Want to break away from all the big industry foods? Here are some tips:

1. Cook at home
It’s cheaper. You have more control over the quality of food. If there’s only healthy foods around, everyone will find a way to make choices within these options, making it one less thing to think/concern yourself about.

2. Get your kids involved
Food is food. It doesn’t have to be complicated. Kids should know what the ingredients are and how real food is prepared (and not just for baked goods.) Using whole ingredients gives anyone an opportunity to help out. There’s great pride and unity in preparing and eating a meal together.

3. Cooking is nurturing
Cooking for my family is a the true definition of nurturing. Whether I’m time-pressed or not, I know that each meal I prepare is my way of encouraging, upholding, and teaching my children how to develop lifelong healthy eating habits. Having this mindset makes cooking relaxed and fun, it's not a chore.

4. Plan in advance
Everyone is busy. I get it. I don’t spend all day in the kitchen, nor do I want to. If it’s going to be a busy week, then even if it’s just for a few minutes, wash and chop up some vegetables or marinate some meat. Cook larger quantities of one meal. Prepare foods for an hour on the weekend. These are great ways of always having food on-hand and making cooking at home even more convenient, and quicker, than getting take-out or eating out.

5. Eat vegetables
My kids have fought over edamame, grabbed cooked greens by the handful as toddlers, they have always been a part of our every day meal. No questions asked. When you go through the produce section, it’s vibrant, colorful, and nutritious. Eating whole ingredients, which are minimally processed, and completely natural, provides real and necessary nutrients.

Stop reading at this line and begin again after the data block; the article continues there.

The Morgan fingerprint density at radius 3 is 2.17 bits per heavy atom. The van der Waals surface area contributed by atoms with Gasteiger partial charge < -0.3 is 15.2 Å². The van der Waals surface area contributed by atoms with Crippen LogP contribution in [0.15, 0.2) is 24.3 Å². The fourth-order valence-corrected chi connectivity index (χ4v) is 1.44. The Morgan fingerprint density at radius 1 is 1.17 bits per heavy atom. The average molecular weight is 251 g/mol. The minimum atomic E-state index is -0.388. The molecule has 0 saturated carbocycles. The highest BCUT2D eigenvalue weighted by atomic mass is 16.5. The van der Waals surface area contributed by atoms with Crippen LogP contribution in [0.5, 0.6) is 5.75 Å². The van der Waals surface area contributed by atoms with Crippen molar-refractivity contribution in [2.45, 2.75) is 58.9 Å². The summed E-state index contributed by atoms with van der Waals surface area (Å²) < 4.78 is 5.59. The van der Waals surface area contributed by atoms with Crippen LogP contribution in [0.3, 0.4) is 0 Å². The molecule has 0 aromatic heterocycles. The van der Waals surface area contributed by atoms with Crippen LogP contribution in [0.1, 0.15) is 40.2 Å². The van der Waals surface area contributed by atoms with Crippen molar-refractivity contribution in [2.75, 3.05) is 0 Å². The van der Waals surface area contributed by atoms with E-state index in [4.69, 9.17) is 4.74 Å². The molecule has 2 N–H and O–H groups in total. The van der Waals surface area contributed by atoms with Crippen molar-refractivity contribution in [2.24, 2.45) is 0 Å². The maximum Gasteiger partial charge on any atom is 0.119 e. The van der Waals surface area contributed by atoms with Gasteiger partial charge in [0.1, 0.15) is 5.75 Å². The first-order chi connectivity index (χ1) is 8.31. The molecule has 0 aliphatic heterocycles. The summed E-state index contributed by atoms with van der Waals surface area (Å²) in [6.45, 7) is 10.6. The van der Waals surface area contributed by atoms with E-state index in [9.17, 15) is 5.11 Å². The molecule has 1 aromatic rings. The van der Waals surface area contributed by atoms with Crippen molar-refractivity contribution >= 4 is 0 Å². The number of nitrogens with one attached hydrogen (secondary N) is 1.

I've set up a new Instagram account @consciouskidscook to feature healthy, vibrant food for kids, some of them made by kids.

Thursday, February 19, 2015


Kung Hei Fat Choy!
Happy Year of the Sheep! 

The Chinese believe that your temperament and actions, and everything you eat during the first week of the new year, sets the tone for the rest of the year. So the festivities and meals are filled with symbolic foods for the Lunar New Year like Steamed Fish & Fried Noodles and New Year's Dumplings / Vegetarian Dumplings. Almond cookies are also a symbolic sweet treat during the new year. They symbolize ancient coins, thus "giving" you good fortune for the year.

I googled a traditional recipe and, of course, the only almond to be found in these cookies was the almond on the top and some almond extract (full or white sugar, white flour, and shortening). Then I searched some healthier versions and came up with the following recipe. It's a good thing I always have almond flour/meal onhand from the homemade almond milk I make every week! I used coconut/palm sugar, which is low-glycemic, and coconut oil (coconut symbolizes promoting togetherness, another good New Year food.)

HEALTHY FORTUNE ALMOND COOKIES

1 Tbsp white chia seeds
3 Tbsp water
1/2 coconut sugar
1/4 cup virgin coconut oil, melted
1 tsp vanilla extract
1 tsp almond extract
1 1/2 cups almond flour/meal
2 Tbsp coconut flour
1/2 tsp baking soda
1/4 tsp sea salt
1/4 cup almond milk, unsweetened
20 whole almonds
  • Preheat oven to 350°F.
  • In a small bowl, add water to the chia seeds, stir to combine and set aside for 10 minutes. 
  • In a large bowl, beat the coconut sugar and oil together. 
  • Beat in the chia seed- water mixture ("chia egg") and the extracts. 
  • Next, add the almond flour, coconut flour, baking soda and sea salt, mixing to combine. 
  • Beat in the almond milk until you have a nice, moist batter. 
  • Roll into 20 balls and place them onto lined baking sheets about 2" apart. 
  • Flatten each one gently with a fork. Press an almond into each one, reshaping the cookie if it has cracked too much. 
  • Bake for 15-17 minutes. Let cool completely before storing. 



Wishing you a vibrant, joyous, abundant, and peaceful year!






Monday, February 9, 2015

C-Calendars Survey